Although versions of arepas can be found in many countries across Latin America, the corn-based flatbreads are especially iconic to Colombian cuisine. In the pre-Colombian era, indigenous groups harvested corn and used it in many preparations, such as the precursor to modern-day arepas, as it was regarded as a gift from the gods (via Colombia.co). From savory to sweet, Chef Felipe explains, "Colombia has all types of different arepas, some are stuffed, many are topped with different ingredients, and the dough can also include cheese or not." There are over 40 types of these beloved corn cakes in Colombia, each reflecting the cities and regions in which they are found. One of the most famous is the arepa e' huevo, a fried yellow corn cake filled with a whole egg, that might be eaten at any time of the day. This dish is especially popular along the Colombian Caribbean coast, especially for travelers along the Troncal del Caribe highway. The tradition of preparing these savory arepas has been passed down through generations for nearly 200 years. Another popular type of arepa typically enjoyed for breakfast or as a late afternoon snack is the arepa de choclo. This sweet and salty arepa is made with tender corn and sometimes cheese with a preparation technique similar to pancakes.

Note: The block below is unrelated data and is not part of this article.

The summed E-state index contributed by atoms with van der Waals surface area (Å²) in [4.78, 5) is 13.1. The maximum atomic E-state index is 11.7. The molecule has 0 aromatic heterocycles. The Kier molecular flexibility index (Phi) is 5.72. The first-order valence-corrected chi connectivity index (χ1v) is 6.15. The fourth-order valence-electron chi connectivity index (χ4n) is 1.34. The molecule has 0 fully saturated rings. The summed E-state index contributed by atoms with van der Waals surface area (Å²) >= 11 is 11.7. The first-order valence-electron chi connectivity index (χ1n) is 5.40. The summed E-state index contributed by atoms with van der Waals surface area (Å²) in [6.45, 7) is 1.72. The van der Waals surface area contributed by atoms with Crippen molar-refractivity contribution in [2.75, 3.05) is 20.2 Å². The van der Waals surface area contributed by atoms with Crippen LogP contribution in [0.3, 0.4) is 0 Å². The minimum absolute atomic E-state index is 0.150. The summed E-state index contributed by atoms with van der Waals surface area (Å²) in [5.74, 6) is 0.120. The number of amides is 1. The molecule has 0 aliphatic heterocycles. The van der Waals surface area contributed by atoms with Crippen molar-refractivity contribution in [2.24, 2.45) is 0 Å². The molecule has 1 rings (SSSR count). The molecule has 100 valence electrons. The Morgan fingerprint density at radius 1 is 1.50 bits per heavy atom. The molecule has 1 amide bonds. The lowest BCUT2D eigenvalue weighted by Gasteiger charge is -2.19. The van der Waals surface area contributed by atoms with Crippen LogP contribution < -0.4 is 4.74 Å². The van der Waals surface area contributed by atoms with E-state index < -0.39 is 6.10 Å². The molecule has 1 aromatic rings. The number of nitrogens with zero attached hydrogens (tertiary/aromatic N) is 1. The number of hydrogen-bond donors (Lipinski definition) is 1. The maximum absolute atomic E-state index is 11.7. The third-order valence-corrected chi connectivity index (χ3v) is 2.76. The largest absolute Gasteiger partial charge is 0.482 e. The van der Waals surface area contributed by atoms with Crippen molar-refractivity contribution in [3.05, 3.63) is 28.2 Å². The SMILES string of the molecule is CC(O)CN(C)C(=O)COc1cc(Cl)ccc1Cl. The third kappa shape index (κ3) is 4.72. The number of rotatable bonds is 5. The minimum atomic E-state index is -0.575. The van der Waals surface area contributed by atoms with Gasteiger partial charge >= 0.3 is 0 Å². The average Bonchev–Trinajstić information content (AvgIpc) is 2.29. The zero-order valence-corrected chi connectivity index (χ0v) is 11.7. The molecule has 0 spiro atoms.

Almojábanas are a sweet cornbread that Chef Felipe calls out of this world. These small buns are made with cornmeal flour and cuajada white cheese to achieve a spongy texture with a golden brown finish, notes Taste Atlas. This very traditional Colombian bread has been prepared for generations and is deeply ingrained in the national culture. Like many Colombian foods, there are regional variations of almojábanas that can be found across the country including costeñas, valluna, and boyacense (via Colombia.com). Almojábanas costeñas have a sweet and salty contrast from the addition of costeño cheese and panela, a type of unrefined cane sugar commonly used in Central and Latin American cooking. Almojábana valluna combines corn and cassava or wheat starch to make a dough that is filled with curd rather than cheese, making it very distinct from other versions of this type of bread. Almojábana boyacense is set apart from the others by its use of queso campesino, a type of soft, peasant cheese.